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Boomers drive real estate market for luxury housing

More often than not, money is flowing from boomers to their children in the form of large down payments for luxury homes. (Sotheby's International Realty Canada)

Boomers drive real estate market for luxury housing 

Canada’s luxury housing market is in the midst of a striking transfer of wealth, as baby boomers trade up for bigger houses while pouring huge sums into real estate for their children.


“I don’t think you’ve ever had nearly as much help from one generation to the next in buying homes,” said Ross McCredie, CEO of Sotheby’s International Realty Canada, which issued a new report examining the finances and buying habits of different generations of buyers in the “luxury” market, which generally refers to the higher end of real estate markets across Canada.

Among the more surprising generational trends is that far from downsizing to smaller condos as they age, wealthy boomers are increasingly looking to upsize into luxury homes, often because they still have adult children living at home. Empty-nesters are more likely to “right-size” into bungalows and condos that are only slightly smaller than their previous home.


In many cases, boomers are taking on debt to buy luxury homes, despite the fact that the typical boomers buying in Canada’s high-end market earn an average of $500,000 and can easily afford to pay cash. Often they’re looking to take advantage of low interest rates to invest their home equity in vacation homes, investment properties or the stock market.


More often than not, that money is flowing to their children in the form of large down payments for luxury homes. For many boomers, Mr. McCredie says, the down payment is a form of succession planning, as many see the housing market as a safe and tax-free way to transfer wealth to their kids.


Thanks to comparatively lower incomes and fewer savings than other generations, young luxury buyers are “overwhelmingly” relying on outside support for a down payment, the report said.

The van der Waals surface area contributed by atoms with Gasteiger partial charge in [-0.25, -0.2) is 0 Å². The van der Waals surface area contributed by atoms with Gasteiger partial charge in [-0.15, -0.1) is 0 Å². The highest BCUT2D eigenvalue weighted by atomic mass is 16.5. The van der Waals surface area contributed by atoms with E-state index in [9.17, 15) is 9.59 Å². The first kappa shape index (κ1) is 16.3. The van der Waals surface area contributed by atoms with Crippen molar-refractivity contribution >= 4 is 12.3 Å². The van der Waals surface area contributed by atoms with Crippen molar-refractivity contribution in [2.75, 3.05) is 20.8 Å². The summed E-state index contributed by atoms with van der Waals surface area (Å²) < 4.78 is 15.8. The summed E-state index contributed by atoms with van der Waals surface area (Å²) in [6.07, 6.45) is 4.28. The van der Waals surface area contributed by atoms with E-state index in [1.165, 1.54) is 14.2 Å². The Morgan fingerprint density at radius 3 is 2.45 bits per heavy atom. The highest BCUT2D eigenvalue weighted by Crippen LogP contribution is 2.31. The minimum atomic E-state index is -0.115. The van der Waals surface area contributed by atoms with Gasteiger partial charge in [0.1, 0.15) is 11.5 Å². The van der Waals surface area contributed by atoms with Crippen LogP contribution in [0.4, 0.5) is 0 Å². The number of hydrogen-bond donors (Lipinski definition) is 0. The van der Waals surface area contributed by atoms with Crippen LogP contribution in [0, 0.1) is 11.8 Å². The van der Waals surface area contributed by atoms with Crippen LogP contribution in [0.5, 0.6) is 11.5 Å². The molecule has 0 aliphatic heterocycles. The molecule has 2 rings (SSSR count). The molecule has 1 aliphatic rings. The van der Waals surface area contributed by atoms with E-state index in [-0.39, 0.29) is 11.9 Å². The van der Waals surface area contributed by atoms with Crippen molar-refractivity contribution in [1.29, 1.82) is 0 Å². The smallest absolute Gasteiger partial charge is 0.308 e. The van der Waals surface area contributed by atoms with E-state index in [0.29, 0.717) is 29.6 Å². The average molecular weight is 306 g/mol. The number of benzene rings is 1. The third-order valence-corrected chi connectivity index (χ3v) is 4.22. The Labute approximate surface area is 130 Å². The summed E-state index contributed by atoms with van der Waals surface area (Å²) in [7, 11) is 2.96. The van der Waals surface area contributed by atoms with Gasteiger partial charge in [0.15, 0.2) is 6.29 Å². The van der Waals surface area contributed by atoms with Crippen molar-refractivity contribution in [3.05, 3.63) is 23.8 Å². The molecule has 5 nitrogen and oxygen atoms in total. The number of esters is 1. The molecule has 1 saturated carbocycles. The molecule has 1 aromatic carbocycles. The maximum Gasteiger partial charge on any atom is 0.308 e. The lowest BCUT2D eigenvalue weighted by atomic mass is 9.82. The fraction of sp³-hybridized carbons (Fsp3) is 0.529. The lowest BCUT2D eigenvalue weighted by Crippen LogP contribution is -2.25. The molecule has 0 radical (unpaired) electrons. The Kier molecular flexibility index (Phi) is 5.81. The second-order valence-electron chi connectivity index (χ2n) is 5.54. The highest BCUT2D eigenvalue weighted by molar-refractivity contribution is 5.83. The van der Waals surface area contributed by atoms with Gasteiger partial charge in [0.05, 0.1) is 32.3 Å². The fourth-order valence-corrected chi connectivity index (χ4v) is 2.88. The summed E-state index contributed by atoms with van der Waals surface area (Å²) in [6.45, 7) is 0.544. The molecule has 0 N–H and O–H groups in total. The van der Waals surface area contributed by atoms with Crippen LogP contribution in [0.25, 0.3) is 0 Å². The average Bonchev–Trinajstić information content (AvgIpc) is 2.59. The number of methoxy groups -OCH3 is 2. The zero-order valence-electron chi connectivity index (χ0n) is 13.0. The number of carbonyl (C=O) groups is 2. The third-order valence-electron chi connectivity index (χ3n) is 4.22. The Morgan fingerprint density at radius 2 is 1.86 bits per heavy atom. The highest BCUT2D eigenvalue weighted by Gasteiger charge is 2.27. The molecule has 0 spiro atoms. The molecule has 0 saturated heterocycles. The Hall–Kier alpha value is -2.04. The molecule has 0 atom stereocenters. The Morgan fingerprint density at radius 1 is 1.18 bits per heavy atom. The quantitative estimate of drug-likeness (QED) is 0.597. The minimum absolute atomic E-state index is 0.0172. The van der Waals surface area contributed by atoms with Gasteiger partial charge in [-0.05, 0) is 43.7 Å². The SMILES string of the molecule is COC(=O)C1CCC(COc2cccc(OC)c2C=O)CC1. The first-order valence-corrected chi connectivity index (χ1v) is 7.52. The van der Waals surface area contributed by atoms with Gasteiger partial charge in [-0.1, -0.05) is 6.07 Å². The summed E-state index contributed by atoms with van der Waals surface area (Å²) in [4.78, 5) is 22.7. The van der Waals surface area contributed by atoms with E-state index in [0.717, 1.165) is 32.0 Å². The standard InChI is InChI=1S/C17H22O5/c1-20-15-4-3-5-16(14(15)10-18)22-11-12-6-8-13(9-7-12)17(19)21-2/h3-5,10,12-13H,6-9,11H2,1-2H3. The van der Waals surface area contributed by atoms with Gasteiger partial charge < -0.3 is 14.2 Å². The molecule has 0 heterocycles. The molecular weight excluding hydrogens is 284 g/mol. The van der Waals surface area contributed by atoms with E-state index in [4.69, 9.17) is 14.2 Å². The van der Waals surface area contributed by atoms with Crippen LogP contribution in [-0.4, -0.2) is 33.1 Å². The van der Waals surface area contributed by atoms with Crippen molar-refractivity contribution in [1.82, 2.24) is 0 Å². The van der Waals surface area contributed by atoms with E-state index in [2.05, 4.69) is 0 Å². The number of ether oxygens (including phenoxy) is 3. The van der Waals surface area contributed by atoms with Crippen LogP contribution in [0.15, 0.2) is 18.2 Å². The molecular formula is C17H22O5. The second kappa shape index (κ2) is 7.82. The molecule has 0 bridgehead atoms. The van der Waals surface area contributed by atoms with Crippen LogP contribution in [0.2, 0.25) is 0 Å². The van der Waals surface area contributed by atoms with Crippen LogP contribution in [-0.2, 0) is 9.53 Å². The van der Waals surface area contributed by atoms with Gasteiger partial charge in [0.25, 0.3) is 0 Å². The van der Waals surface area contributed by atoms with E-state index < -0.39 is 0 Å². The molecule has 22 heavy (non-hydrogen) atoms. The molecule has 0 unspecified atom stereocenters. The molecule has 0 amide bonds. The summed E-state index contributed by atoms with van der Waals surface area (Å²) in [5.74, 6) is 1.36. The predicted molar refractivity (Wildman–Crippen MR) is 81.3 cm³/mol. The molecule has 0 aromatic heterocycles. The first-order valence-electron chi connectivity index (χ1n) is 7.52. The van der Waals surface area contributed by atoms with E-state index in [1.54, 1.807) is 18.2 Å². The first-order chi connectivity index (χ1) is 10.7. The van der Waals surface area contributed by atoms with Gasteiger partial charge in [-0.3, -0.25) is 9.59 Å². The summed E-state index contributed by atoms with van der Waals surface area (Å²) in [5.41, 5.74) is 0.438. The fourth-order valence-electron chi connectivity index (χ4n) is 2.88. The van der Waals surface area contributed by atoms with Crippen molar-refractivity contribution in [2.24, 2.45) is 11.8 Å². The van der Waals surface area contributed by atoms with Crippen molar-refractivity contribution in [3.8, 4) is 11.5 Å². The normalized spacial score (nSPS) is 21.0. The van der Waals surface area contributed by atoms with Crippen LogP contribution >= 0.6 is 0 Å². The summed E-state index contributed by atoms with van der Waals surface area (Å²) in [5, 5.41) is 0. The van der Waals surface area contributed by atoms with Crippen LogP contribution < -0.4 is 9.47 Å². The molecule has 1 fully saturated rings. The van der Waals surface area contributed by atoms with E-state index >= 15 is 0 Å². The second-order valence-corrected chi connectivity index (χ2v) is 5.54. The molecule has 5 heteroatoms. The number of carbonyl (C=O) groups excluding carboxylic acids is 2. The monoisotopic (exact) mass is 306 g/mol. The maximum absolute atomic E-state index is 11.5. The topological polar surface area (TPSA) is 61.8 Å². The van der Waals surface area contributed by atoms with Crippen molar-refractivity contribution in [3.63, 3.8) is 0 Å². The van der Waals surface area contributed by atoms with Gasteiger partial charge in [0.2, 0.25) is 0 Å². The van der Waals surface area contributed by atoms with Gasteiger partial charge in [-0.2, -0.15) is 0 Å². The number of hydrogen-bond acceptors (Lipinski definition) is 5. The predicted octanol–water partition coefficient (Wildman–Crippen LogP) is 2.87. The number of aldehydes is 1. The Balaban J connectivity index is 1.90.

The money isn’t always a gift. In many cases, parents might be paying $200,000 to $300,000 toward a $1-million home for their children, but are doing it in the form of loans and mortgages and are putting liens on the property as to keep their children from squandering their real estate wealth or losing their home in a break-up.


That generational wealth transfer is helping to drive a wedge in the first-time home buyers market. Wealthy Generation Y buyers, those under age 35, typically pay twice as much for their homes as the average first-time buyer. They can spend as much as 15 times their household income on a home purchase, thanks to help from mom and dad.


That gap is most dramatic in Calgary, where the typical first-time buyer spends $363,400 on a property. Young luxury buyers in the city are willing to spend anywhere from $800,000 to $1.5-million even though their incomes are modest compared to luxury buyers in other Canadian cities: averaging just $50,000 to $100,000. The typical luxury home for a young Calgary buyer is a 2,000-square-foot, four bedroom, three bathroom townhouse or duplex, even though most are young single men or childless couples.


Despite a helping hand from family, roughly 85 per cent of young buyers also take out a mortgage. That number was as high as 95 per cent in Toronto, where Gen Y buyers earned an average of $80,000 to $250,000 and bought homes worth $800,000 to $2-million.


Largely left out of the generational wealth transfer are buyers from Generation X, age 34 to 54, of whom just 35 per cent received help from family to afford a home, the report said.


Many Gen X buyers had parents who had lived through the twin real estate busts of the early 1980s and 1990s, when interest rates soared to double digits. They are much less willing or able to help their kids get into the housing market.


“I really think Gen X is very aware of that,” Mr. McCredie said. “Gen Y has never seen anything other than cheap money.”


Having lived through a soaring real estate market, many boomers are now worried their children will miss out on rising prices if they don’t get into the market while they’re young. “Those are the people who are literally saying to their kids: It’s important to participate in the real estate market, because if you don’t you’ll never be in this marketplace.”



A tale of two cities


Baby Boomers

Typical price:
$2-million to $5-million
Typical home for upsizers under the age of 60: Single family with min. 3,000 sq. ft. and four bedrooms
Typical home for over age 60 rightsizers: Condo with min. 1,700 sq. ft., two-three bedrooms and two parking spaces

Generation X

Typical price:
$2-million to $4-million
Typical home: Single family with 2,500-3,000 sq. ft. and four bedrooms, or townhome with min. 2,000 sq. ft. and three bedrooms

Generation Y

Typical price:
$800,000 to $1-million
Typical home: Condo, minimum 800 sq. ft.


Baby Boomers

Typical price:
$2-million to $4-million
Typical home for upsizers under the age of 60: Single family with min. 3,000 sq. ft., four bedrooms and three-car garage
Typical home for rightsizers over the age of 60: Condo with min. 2,200 sq. ft., two bedrooms and den

Generation X

Typical price: $1.5-million to $2.5-million
Typical home: Single family with 2,000-3,000 sq. ft., three-four bedrooms and two parking spaces

Generation Y

Typical price: $800,000 to $2-million
Typical home: Condo with min. 900 sq. ft.


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